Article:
Or at least this is how I make it. I think there are as many ways of making stock and broth as there are stock and broth pots and for the record I would love to own one of those big copper stock pots with the little tap at the bottom. But there are a lot of things I would like to own and I am quite happy to leave it at the liking – maybe I could just have the copper one without the tap?
I have a stock pot on the go most of winter. And summer for that matter but mostly winter. As well as home grown bones there are all the washed peelings from food prep. I even make a dirty stock for the pigs where I throw in all the older vegetables being cleared out of the fridge, and cook them up, smash it and feed the slurry to the pigs.
I make a Thai beef broth for John’s soups – well labelled as it often has chili in it.
Chicken Stock is by far my favourite though. I use chicken stock in my cooking far more than beef, and as a drink. Drinking hot chicken broth has an amazing feel good factor. I think broth is for drinking and stock is for cooking but I could be wrong. When I make broth I strain it better and season it more carefully.
Step One. Only the best. Choose the BEST chicken bones preferably with some meat left on them. I use my own farm raised chickens (and roosters). And the best water – water has a big influence on your stock. My water is no good for stock so I bring water out from town.
Step Two. Lots of bones. Collect chicken carcasses over the course of a few weeks. Just pop them in a bag, label and freeze them straight after dinner. (Though today I was so desperate for a good stock, what with my feeling poorly and everything, that I cooked an entire chicken).
Step Three. Roast first. Roast the chicken, or the chicken bones with some onions and garlic. (Unless you want a clear broth then it is best not to roast.) I also throw in the peppercorns and any spices that are trending in your kitchen at the moment and let them gently roast too. The roasting adds another layer of taste.
Step Four. Transfer everything to a large stock pot, Cover with good filtered water or the *remy (see below) from the last chicken broth. And a jar of your *Mother broth. (see below). Add water to the roasting dish, cook that a little longer then scrape all that goodness into your stock pot too.
Bring this to the boil fast and cook for an hour at a good clip, with the lid on, skimming off any froth or floating solids periodically.
Step Five. Add the vegetables and turn down. After an hour or so add your vegetables, whatever you have – onions, celery, carrot (except me I hate carrots unless they have just been pulled out of the ground so I don’t) garlic, lemon grass – whatever takes your fancy. Plus what ever herbs you like. Now cook gently with the lid off for the day. You will need to top it up with water every now and then. And skim the top every now and them too.
After a five to eight to twelve hours, (I am an eight hour bone broth cook) taste and if this is to be a broth, add salt and pepper. But wait until you are almost finished. I don’t salt stock. That is for the cook when making the finished product. I do add a dash of apple cider vinegar though.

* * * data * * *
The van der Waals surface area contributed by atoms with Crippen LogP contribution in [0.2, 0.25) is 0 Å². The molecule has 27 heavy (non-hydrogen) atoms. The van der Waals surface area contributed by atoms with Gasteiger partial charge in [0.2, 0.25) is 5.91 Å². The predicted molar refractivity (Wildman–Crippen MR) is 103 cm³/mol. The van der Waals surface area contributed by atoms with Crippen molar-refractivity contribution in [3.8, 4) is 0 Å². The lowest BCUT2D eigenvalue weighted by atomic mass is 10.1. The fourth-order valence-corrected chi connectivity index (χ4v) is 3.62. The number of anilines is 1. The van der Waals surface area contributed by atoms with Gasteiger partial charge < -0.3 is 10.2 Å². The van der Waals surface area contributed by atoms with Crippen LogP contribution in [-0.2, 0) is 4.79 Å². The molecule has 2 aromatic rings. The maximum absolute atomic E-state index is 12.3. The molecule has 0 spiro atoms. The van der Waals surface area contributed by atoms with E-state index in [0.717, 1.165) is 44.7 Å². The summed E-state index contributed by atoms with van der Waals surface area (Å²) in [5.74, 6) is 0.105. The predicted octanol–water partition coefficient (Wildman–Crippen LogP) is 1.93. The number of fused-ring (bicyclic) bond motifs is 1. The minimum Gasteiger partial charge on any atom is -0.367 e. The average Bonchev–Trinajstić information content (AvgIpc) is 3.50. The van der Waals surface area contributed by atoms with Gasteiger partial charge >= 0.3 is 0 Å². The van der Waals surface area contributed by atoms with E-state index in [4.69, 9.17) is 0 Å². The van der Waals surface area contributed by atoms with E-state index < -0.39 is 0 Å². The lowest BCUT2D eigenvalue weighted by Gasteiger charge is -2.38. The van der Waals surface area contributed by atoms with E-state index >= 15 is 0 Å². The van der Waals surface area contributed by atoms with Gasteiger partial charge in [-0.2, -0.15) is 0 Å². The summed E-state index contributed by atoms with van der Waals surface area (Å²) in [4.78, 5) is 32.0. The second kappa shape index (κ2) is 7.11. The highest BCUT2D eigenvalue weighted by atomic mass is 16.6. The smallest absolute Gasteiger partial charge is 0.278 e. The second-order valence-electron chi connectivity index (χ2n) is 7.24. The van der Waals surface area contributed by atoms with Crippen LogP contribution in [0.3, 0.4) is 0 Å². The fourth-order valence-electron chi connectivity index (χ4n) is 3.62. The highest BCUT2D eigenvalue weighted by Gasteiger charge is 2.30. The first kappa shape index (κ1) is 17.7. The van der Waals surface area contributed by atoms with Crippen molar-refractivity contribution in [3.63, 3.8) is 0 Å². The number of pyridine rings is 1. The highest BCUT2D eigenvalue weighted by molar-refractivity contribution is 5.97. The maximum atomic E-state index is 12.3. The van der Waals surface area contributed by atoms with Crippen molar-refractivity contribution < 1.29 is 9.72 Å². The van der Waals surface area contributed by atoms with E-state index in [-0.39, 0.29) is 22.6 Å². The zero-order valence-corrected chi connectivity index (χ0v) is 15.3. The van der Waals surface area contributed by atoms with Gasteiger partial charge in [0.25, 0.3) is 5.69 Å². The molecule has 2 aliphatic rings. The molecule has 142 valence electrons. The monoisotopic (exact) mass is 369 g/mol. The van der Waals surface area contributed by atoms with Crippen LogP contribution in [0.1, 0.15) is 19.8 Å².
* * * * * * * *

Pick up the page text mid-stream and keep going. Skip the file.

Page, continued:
Step Six. Strain and cool. Turn the flame off and let your broth sit for a bit. Strain the broth into a widish bowl and place in the refrigerator until tomorrow. Be careful to leave the sediment in the bottom of the pot when straining – then put all the strained solids back into the pot, add water and boil a few more hours to make a remy for next time. (Strain again and label for the freezer).
Step Eight – Freeze or drink. Pour into well labelled jars. I detail the ingredients right on the jar with black marker. Plus the DATE. If you are freezing – make sure to leave at least an inch of air at the top of your jar so the freezing does not crack it.
If you cannot drink your broth (or stock) from a cup it is not good enough to go into your soups or risotto. A good broth is gold in the kitchen.
* Remy. (remouillage) To make the remy save all the bones and vegetables after you strain them out from the first broth and cook them one more time. This weaker watery broth is perfect to begin your next broth instead of straight water.
*Mother Stock. I always save some of the good finished broth into a separate jar – labelled Mother. This goes back in at the beginning of the next broth so as the winter goes by my stocks get stronger and heartier – layered. When cold this mother is a heavy jelly. Like a sourdough mother the Stock mother has been deepening in flavour for years. It is always frozen. (This is probably against all food safety regulations – I never really thought about it until I started writing it down but stock is made over a rolling boil for hours so I have never had a problem).
This method is very similar to the Marco Canora recipe. So if you would like a reference I would start with him. He is the king of broth.
When I was milking the cows last night I saw Lady Astor’s calf moving in there. It is still so tiny. But I am sure I saw it. I was not looking for it so it was not wishful thinking. Lady only needs to drop half a gallon of milk production and then I can dry her up. I think she is due in early April so the timing will be just about right. Plus Victoria is coming back for a winter farm break on Monday and she loves the milk so I am glad we are still milking. Victoria is going to stay about a week, I think, and help me get everything back up to date.
I hope you have a lovely day.